The great Elephant March-when a 101 gloriously
bedecked elephants parade through the town of Trichur towards the
village Cherpu. The event is viewed with awe and wonder by thousands
of visitors from India and abroad.
The streets are
choc-a-block with cars, jeeps and an assortment of cycles. I am
unable to park my car till a kindly vendor clears a space for me by
unceremoniously pushing a row of cycles against the wall. When I look
doubtful, he grins broadly, nobody will mind today. I
thank him and park.
The air is thick with
excitement. Little girls with scarlet ribbons and giant balloons
hurry their parents along, while the sky fills with streamers. The
rooftops of commercial buildings have been captured by young boys,
while groups of giggling young girls holding their saris tightly join
the crush of people flooding the vast Tekkinkadu maidan, surrounding
the famous Vadakkunnathan Shiva temple at Trichur.
It is an extraordinary
tourist happening, a three day extravaganza designed by the tourism
wizards of Kerala, to be held every January.
The show opens at
Trichur, or Tiru-Shiva-Perur which means the town that bears
the name of Lord Shiva. Set amidst exquisite countryside, Trichur is
a pretty mosaic of old fashioned cottages with sloping tiled roofs,
tidy public structures, a string of shops and thatched sheds for
This sleepy little place
that normally wakes up only once a year for the mammoth Pooram
festival, also held at the Vadakkunnathan temple, seems to have
shaken off its usual lethargy, and appears delighted at the prospect
of playing host to the thousands who have converaged here today;
amongst them a few hundred foreigners.
Streamers and festoons
and gay red banners proclaim- The Great Elephant March. The festival
is built around Keralas best loved animal, the elephant.
A hundred and one
tuskers, gloriously bedecked with glittering gold nettipattams
or frontlets, stand proud and stately in the Tekkinkadu maidan.
Their mahouts are atop, rising brilliantly coloured parasols in a
mock staging of the great Pooram festival. The changing of parasols
is a ritual known as kudamattom performed to the hypnotic
rhythm of the pancharimelam, a traditional form of musical
People scramble to get a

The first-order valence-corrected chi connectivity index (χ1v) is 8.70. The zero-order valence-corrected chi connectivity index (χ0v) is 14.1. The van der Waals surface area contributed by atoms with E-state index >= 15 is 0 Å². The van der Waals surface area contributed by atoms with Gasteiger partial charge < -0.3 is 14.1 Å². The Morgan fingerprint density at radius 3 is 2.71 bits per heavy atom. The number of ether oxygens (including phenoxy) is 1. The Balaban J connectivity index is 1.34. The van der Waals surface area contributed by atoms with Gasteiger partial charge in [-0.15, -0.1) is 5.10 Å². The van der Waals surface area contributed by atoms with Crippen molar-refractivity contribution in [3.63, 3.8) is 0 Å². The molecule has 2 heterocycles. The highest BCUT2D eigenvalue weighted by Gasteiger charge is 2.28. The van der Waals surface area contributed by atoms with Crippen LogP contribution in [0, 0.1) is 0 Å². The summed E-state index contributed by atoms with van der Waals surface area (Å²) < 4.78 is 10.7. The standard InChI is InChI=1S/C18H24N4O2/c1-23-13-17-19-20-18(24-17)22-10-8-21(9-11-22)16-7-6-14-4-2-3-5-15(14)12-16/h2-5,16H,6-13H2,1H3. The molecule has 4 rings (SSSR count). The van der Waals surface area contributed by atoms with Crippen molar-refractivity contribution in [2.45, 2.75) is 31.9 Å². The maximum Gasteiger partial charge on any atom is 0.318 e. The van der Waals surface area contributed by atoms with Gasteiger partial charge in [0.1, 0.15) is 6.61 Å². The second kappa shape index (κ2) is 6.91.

better look at the elephants. A few touch the great beasts and then
shy away, overcome by their own daring. The music reaches a crescendo
and fills the air, while cameras whirr furiously.
A battery of Kerala
Tourism volunteers run hither thither in a flurry of officialdom,
answering queries, consulting the mahouts.
Catherine a Canadian
journalist confesses that she has never seen anything like it.
A hundred and one elephants at one spot! Look at the children, they
arent scared at all. I laugh and reply that an elephant
ambling along the lanes is a common enough sight in Kerala. There
are households that keep the elephant as a member of their family.
Meanwhile, after the
elephants garland the flushed and excited foreign tourists, it is
time for the ceremonious feeding of the elephants. The crowds roar
in delight as the mighty animals raise their trunks and open their
cavernous mouths for the pazham kolas or the knots of ripe
yellow bananas hat are a great favourite with them.
The tourists participate
in this, nervous but keen. Lisa and Dennis Wheatley from New York
are simply thrilled at the whole thing. Gosh, its going to be great
actually sitting on these giant fellers.
In fact the crowning
excitement of the day seems to be the ride atop the beasts, from
Trichur to Cerpu, a village about 12 kilometres away, through the
scenic splendour of the typical Kerala landscape. Acres of coconut
palms, trees heavy with fruit, titled roof houses with spacious
courtyards, luxuriant paddy fields. Villages and towns fuse as one,
dispelling any suggestion of an urban-rural divide.
The second days
festivities are staged in the breathtaking Kuttanad backwaters, in
the coir town of Alleppey. With a backdrop of swaying palms these
sparkling water are a picturesque setting for the snakeboat race
about to begin.
We are at Vattakayal,
somewhere in the middle of the backwatyers on a specially raised
platform of land where chairs are placed on corcarpets that wind
their way across a considerable length. A multi-coloured canopy hangs
overhead protectively. The voice of the master of proceedings blaring
over the loudspeakers is a jarring note in the tense atmosphere of
And finally it begins.
From the far end, long sleek snake boats known as chundan vallams
shoot off in an equal burst of speed. Yet soon some outdistance
the others. Furiously the hands fly in incredibly swift motion as
fast as two dips per second. Sunbacked brown skins, flashing white
teeth and spectacular rhythm.
On the ridges of land
that line the waters, thousands of spectators cheer wildly. A boat
drifts past bearing women in white traditional Kerala dress, with red
shoe flowers in their back hair, who sing the hauntingly melodious